Husband and I are in Thailand at the moment, decompressing and enjoying the tropical warmth and sun (from the shade. We’re a bit too pale to enjoy it more directly, especially my redheaded self). We just spent four days on a live-aboard diving tour of the Similan Islands (we went with Similan Diving Safaris and I recommend them without hesitation), and it’s hard to be back on land with no prospect of diving any time soon. Our resort isn’t really positioned for easy day trips.
Anyway, the important thing is that after twelve years of diving and about 270 trips beneath the surface, I’ve finally seen a whale shark. A little one.
Here’s the story of how that happened. I tried to keep it short, but you know me.
We did a spectacular dive on the Koh Tachai Plateau, and I was floored. It was breathtaking. Visibility for miles, clouds of hundreds and thousands of fish, so many species, so much to see that I didn’t even know what to write in my dive log when I got to it. We had a newish diver (about 15 dives, hadn’t dived in years, doing her advanced) and, as we all do at that point, she tended to gas out (erm, run out of air) pretty quickly. This meant that when she was ready to go up, I still had half a tank on a beautiful dive site.
That’s okay, the guide (Alex) had given me a spare SMB (surface marker buoy), and Michael and I are experienced enough divers that we could be left to our own devices. Unfortunately, Michael was having some nasty foot pain and wanted to quit so, sadly, I ascended with the group.
On the boat, I noticed that Alex was about to get back in. “Mini-dive,” he said, since he also still had nearly half a tank left (a bit less after ascent and safety stop). “Is that an option?” I asked. “Sure,” he replied.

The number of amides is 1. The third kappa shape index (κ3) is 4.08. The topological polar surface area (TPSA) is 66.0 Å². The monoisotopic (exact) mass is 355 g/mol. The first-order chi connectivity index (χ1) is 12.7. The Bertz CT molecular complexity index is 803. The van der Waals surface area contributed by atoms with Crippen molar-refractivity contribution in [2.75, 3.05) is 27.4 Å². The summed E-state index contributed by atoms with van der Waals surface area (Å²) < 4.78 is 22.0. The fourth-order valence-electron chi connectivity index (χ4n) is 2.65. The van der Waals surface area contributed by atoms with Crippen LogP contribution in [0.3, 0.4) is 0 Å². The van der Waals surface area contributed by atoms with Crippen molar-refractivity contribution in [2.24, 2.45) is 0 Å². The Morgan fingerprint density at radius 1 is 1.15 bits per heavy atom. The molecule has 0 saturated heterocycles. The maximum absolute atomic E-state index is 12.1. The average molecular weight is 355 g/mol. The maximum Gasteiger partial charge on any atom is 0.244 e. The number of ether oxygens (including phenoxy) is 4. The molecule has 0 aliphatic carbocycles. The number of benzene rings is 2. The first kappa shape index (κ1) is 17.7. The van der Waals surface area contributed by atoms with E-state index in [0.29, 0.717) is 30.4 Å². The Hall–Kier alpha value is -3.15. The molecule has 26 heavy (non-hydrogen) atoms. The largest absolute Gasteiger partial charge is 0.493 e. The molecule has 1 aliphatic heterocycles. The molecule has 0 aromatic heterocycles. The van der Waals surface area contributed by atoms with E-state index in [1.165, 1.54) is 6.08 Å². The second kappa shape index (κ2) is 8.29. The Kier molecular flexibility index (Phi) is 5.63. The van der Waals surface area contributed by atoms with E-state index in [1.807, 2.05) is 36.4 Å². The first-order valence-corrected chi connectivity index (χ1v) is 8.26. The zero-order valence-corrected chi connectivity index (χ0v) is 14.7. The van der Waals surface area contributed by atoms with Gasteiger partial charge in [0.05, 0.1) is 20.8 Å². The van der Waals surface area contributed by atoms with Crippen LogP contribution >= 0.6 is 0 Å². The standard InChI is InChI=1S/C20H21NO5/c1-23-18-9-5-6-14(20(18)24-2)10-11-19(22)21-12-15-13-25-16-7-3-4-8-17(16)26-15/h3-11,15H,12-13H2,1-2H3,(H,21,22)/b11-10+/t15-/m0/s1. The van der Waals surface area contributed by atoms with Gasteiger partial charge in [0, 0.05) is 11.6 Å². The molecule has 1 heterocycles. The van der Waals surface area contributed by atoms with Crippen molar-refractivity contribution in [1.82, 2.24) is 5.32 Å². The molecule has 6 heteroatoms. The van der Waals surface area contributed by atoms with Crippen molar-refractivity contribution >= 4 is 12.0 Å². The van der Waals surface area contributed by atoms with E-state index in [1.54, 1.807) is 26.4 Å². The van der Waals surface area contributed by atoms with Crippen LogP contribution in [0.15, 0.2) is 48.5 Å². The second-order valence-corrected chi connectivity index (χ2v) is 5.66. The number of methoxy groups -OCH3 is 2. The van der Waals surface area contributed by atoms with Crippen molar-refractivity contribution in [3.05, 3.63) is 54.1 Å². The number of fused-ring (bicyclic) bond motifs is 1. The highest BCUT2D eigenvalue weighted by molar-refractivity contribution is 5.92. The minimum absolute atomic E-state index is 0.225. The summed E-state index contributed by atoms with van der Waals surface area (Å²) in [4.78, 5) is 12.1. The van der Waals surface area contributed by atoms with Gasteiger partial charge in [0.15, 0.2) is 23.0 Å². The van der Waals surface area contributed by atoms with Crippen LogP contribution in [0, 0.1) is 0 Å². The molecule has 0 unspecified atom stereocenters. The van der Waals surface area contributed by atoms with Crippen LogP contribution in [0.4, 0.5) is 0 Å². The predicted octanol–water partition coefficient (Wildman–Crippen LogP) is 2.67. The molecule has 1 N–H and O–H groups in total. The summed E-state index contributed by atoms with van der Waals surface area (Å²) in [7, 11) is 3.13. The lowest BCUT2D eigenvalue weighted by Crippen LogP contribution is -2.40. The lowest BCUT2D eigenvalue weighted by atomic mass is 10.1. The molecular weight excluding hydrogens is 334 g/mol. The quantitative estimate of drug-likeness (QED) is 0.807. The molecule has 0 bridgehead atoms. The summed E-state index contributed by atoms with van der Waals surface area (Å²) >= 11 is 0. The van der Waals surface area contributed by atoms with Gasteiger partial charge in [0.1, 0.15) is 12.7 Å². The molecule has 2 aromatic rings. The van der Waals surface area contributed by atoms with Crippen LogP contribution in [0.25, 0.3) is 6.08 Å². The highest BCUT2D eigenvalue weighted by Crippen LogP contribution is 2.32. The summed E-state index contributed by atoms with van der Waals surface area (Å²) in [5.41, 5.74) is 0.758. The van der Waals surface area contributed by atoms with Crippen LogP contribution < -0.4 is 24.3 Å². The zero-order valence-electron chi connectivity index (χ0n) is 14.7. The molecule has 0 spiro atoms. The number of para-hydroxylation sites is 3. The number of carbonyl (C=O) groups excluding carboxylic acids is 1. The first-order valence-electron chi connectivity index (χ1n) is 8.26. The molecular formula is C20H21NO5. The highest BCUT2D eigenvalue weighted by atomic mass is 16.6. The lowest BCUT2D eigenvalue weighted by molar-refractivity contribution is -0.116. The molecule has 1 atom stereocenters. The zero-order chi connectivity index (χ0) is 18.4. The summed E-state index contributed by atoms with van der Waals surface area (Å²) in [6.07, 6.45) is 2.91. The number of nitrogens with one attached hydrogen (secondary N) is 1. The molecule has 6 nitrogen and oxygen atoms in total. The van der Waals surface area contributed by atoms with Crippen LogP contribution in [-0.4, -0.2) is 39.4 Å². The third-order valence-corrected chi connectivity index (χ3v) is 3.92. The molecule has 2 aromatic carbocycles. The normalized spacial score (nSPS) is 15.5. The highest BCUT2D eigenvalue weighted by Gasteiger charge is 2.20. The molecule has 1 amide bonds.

I fished my dive computer out of the tub, unhooked the SMB and GoPro – it would be a short dive and I thought I wouldn’t need it – and we jumped back in for a short dive.
The site took my breath away again, and I followed Alex as we ambled around and explored, witnessed giant trevally hunting, and generally just had a grand time. I got down to my reserve (50bar), and let him know, so we began to head slowly back to the mooring line.
By the time we got there, I was at about… 35 bar? 30 maybe? My computer started counting down my stop, so I hooked my legs over the line (you can’t always do that, sometimes they’re covered in barnacles, but this was a clean one) and relaxed to admire the view.
The boss had brought his kids along, so I could watch them diving off the back of the boat and snorkelling (with the captain, who was also partial to a swim). The youngest boy waved at me, I waved back, feeling at peace with the world.
Then the call came out from the captain, who ducked down, pointed, and managed to shout underwater. I didn’t hear what he said, just the urgency of it, and both the guide and I swivelled our heads and turned. There were a few splashes over head as people grabbed snorkels and dropped in off the back.
I saw this distant, blurry shape. “It can’t be,” I thought. But it was! A whale shark came briefly into view – a mere glimpse, just for a minute, maybe less, and then disappeared. I figured that was it. The guide indicated he was going to go check it out, reserve be damned, and then the shark turned back towards us and swam directly towards me, where I hung, on the mooring line, now down to less than 30 bar in the tank, my safety stop timer having finished a little while ago.
It was just a baby, maybe 2.5m long at most, and a little shy. It came within maybe ten metres of us before turning sharply and sauntering back off into the blue.
The whole thing probably took less than five minutes, but I was high for the rest of the day.